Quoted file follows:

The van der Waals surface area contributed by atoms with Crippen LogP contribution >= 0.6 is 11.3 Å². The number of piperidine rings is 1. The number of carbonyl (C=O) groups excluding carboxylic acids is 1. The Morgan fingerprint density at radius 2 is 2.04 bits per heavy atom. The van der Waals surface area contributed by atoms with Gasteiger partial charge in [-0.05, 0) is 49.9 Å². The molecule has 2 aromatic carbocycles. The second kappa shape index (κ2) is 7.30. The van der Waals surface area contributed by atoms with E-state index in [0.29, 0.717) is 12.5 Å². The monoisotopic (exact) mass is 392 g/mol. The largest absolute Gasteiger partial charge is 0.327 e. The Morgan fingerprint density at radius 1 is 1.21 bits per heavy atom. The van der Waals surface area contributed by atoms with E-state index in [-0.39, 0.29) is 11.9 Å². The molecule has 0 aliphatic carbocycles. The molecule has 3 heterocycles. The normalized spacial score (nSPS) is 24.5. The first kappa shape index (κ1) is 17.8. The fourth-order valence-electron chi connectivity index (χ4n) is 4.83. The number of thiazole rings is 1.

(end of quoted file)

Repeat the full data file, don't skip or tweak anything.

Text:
The van der Waals surface area contributed by atoms with Crippen LogP contribution >= 0.6 is 11.3 Å². The number of piperidine rings is 1. The number of carbonyl (C=O) groups excluding carboxylic acids is 1. The Morgan fingerprint density at radius 2 is 2.04 bits per heavy atom. The van der Waals surface area contributed by atoms with Gasteiger partial charge in [-0.05, 0) is 49.9 Å². The molecule has 2 aromatic carbocycles. The second kappa shape index (κ2) is 7.30. The van der Waals surface area contributed by atoms with E-state index in [0.29, 0.717) is 12.5 Å². The monoisotopic (exact) mass is 392 g/mol. The largest absolute Gasteiger partial charge is 0.327 e. The Morgan fingerprint density at radius 1 is 1.21 bits per heavy atom. The van der Waals surface area contributed by atoms with E-state index in [-0.39, 0.29) is 11.9 Å². The molecule has 0 aliphatic carbocycles. The molecule has 3 heterocycles. The normalized spacial score (nSPS) is 24.5. The first kappa shape index (κ1) is 17.8. The fourth-order valence-electron chi connectivity index (χ4n) is 4.83. The number of thiazole rings is 1.